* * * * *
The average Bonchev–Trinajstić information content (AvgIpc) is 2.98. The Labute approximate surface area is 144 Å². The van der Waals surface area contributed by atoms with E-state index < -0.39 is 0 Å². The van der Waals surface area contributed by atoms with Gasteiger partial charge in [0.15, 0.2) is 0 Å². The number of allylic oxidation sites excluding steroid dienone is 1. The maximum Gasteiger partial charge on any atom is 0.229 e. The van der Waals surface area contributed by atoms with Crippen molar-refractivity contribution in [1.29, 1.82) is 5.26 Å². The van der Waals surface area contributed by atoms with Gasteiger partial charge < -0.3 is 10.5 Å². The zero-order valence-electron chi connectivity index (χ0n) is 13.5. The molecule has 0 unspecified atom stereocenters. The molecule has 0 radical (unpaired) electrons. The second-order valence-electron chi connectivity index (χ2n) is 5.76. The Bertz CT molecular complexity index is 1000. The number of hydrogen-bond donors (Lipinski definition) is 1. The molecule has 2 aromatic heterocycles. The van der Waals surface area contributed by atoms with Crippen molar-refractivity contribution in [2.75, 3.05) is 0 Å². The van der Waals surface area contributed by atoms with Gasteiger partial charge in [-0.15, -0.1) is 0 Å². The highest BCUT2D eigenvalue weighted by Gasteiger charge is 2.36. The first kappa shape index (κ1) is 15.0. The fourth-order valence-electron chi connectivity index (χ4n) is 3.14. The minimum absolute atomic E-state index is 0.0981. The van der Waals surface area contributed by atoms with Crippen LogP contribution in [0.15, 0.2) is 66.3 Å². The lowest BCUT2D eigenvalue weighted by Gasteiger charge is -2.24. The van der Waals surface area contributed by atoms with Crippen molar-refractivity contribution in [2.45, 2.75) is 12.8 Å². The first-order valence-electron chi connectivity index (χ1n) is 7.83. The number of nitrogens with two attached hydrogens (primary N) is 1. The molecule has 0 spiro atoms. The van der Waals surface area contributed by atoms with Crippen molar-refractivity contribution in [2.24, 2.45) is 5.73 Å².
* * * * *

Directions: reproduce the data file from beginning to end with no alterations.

The average Bonchev–Trinajstić information content (AvgIpc) is 2.98. The Labute approximate surface area is 144 Å². The van der Waals surface area contributed by atoms with E-state index < -0.39 is 0 Å². The van der Waals surface area contributed by atoms with Gasteiger partial charge in [0.15, 0.2) is 0 Å². The number of allylic oxidation sites excluding steroid dienone is 1. The maximum Gasteiger partial charge on any atom is 0.229 e. The van der Waals surface area contributed by atoms with Crippen molar-refractivity contribution in [1.29, 1.82) is 5.26 Å². The van der Waals surface area contributed by atoms with Gasteiger partial charge < -0.3 is 10.5 Å². The zero-order valence-electron chi connectivity index (χ0n) is 13.5. The molecule has 0 unspecified atom stereocenters. The molecule has 0 radical (unpaired) electrons. The second-order valence-electron chi connectivity index (χ2n) is 5.76. The Bertz CT molecular complexity index is 1000. The number of hydrogen-bond donors (Lipinski definition) is 1. The molecule has 2 aromatic heterocycles. The van der Waals surface area contributed by atoms with Crippen molar-refractivity contribution in [2.75, 3.05) is 0 Å². The van der Waals surface area contributed by atoms with Gasteiger partial charge in [-0.15, -0.1) is 0 Å². The highest BCUT2D eigenvalue weighted by Gasteiger charge is 2.36. The first kappa shape index (κ1) is 15.0. The fourth-order valence-electron chi connectivity index (χ4n) is 3.14. The minimum absolute atomic E-state index is 0.0981. The van der Waals surface area contributed by atoms with Crippen LogP contribution in [0.15, 0.2) is 66.3 Å². The lowest BCUT2D eigenvalue weighted by Gasteiger charge is -2.24. The van der Waals surface area contributed by atoms with Crippen molar-refractivity contribution in [2.45, 2.75) is 12.8 Å². The first-order valence-electron chi connectivity index (χ1n) is 7.83. The number of nitrogens with two attached hydrogens (primary N) is 1. The molecule has 0 spiro atoms. The van der Waals surface area contributed by atoms with Crippen molar-refractivity contribution in [2.24, 2.45) is 5.73 Å².